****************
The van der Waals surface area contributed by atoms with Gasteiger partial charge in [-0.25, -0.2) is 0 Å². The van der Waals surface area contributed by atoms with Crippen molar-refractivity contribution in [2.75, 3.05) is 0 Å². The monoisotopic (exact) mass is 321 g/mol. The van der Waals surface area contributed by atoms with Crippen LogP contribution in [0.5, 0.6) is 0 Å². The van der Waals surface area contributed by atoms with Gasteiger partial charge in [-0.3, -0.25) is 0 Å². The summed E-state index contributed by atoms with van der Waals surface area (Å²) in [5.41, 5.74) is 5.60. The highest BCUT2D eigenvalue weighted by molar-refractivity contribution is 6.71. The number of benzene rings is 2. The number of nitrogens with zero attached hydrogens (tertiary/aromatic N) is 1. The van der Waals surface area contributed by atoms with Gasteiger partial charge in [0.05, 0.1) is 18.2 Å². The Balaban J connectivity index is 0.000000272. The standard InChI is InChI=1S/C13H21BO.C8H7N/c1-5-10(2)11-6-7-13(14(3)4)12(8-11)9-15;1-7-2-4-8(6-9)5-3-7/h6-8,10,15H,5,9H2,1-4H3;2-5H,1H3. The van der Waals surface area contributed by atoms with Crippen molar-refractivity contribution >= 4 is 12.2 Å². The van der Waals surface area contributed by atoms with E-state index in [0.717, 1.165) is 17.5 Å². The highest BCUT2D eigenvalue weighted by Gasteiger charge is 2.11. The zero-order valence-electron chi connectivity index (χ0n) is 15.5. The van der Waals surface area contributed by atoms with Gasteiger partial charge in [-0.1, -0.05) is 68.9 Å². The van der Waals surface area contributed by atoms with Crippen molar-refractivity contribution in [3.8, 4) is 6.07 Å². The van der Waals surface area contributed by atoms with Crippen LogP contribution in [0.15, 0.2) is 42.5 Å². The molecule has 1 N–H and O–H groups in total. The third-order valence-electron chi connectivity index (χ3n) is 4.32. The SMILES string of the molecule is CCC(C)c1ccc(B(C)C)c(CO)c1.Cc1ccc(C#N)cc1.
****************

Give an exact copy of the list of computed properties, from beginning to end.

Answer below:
The van der Waals surface area contributed by atoms with Gasteiger partial charge in [-0.25, -0.2) is 0 Å². The van der Waals surface area contributed by atoms with Crippen molar-refractivity contribution in [2.75, 3.05) is 0 Å². The monoisotopic (exact) mass is 321 g/mol. The van der Waals surface area contributed by atoms with Crippen LogP contribution in [0.5, 0.6) is 0 Å². The van der Waals surface area contributed by atoms with Gasteiger partial charge in [-0.3, -0.25) is 0 Å². The summed E-state index contributed by atoms with van der Waals surface area (Å²) in [5.41, 5.74) is 5.60. The highest BCUT2D eigenvalue weighted by molar-refractivity contribution is 6.71. The number of benzene rings is 2. The number of nitrogens with zero attached hydrogens (tertiary/aromatic N) is 1. The van der Waals surface area contributed by atoms with Gasteiger partial charge in [0.05, 0.1) is 18.2 Å². The Balaban J connectivity index is 0.000000272. The standard InChI is InChI=1S/C13H21BO.C8H7N/c1-5-10(2)11-6-7-13(14(3)4)12(8-11)9-15;1-7-2-4-8(6-9)5-3-7/h6-8,10,15H,5,9H2,1-4H3;2-5H,1H3. The van der Waals surface area contributed by atoms with Crippen molar-refractivity contribution >= 4 is 12.2 Å². The van der Waals surface area contributed by atoms with E-state index in [0.717, 1.165) is 17.5 Å². The highest BCUT2D eigenvalue weighted by Gasteiger charge is 2.11. The zero-order valence-electron chi connectivity index (χ0n) is 15.5. The van der Waals surface area contributed by atoms with Gasteiger partial charge in [-0.1, -0.05) is 68.9 Å². The van der Waals surface area contributed by atoms with Crippen molar-refractivity contribution in [3.8, 4) is 6.07 Å². The van der Waals surface area contributed by atoms with Crippen LogP contribution in [0.15, 0.2) is 42.5 Å². The molecule has 1 N–H and O–H groups in total. The third-order valence-electron chi connectivity index (χ3n) is 4.32. The SMILES string of the molecule is CCC(C)c1ccc(B(C)C)c(CO)c1.Cc1ccc(C#N)cc1.